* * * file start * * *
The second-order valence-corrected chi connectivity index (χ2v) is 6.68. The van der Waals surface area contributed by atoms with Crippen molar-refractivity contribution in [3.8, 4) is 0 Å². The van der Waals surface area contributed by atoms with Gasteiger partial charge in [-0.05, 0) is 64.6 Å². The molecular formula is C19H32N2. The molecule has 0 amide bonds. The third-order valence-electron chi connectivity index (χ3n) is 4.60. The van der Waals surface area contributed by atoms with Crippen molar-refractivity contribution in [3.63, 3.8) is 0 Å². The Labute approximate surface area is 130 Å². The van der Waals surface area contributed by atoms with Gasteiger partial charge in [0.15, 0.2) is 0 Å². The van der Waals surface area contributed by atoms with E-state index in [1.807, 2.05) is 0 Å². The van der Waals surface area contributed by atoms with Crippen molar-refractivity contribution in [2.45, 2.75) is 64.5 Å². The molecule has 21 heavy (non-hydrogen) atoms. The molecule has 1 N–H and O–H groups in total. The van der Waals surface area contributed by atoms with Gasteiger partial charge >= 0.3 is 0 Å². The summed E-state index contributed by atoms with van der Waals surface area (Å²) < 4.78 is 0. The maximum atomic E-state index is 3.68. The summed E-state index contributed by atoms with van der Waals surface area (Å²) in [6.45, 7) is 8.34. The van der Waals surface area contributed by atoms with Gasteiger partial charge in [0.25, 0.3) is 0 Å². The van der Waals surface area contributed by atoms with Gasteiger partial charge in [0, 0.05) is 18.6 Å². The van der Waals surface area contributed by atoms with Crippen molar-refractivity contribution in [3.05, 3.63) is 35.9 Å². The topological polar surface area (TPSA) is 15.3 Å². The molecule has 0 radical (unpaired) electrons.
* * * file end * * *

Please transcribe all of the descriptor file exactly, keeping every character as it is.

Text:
The second-order valence-corrected chi connectivity index (χ2v) is 6.68. The van der Waals surface area contributed by atoms with Crippen molar-refractivity contribution in [3.8, 4) is 0 Å². The van der Waals surface area contributed by atoms with Gasteiger partial charge in [-0.05, 0) is 64.6 Å². The molecular formula is C19H32N2. The molecule has 0 amide bonds. The third-order valence-electron chi connectivity index (χ3n) is 4.60. The van der Waals surface area contributed by atoms with Crippen molar-refractivity contribution in [3.63, 3.8) is 0 Å². The Labute approximate surface area is 130 Å². The van der Waals surface area contributed by atoms with Gasteiger partial charge in [0.15, 0.2) is 0 Å². The van der Waals surface area contributed by atoms with E-state index in [1.807, 2.05) is 0 Å². The van der Waals surface area contributed by atoms with Crippen molar-refractivity contribution in [2.45, 2.75) is 64.5 Å². The molecule has 21 heavy (non-hydrogen) atoms. The molecule has 1 N–H and O–H groups in total. The van der Waals surface area contributed by atoms with Gasteiger partial charge >= 0.3 is 0 Å². The summed E-state index contributed by atoms with van der Waals surface area (Å²) < 4.78 is 0. The maximum atomic E-state index is 3.68. The summed E-state index contributed by atoms with van der Waals surface area (Å²) in [6.45, 7) is 8.34. The van der Waals surface area contributed by atoms with Gasteiger partial charge in [0.25, 0.3) is 0 Å². The van der Waals surface area contributed by atoms with Gasteiger partial charge in [0, 0.05) is 18.6 Å². The van der Waals surface area contributed by atoms with Crippen molar-refractivity contribution in [3.05, 3.63) is 35.9 Å². The topological polar surface area (TPSA) is 15.3 Å². The molecule has 0 radical (unpaired) electrons.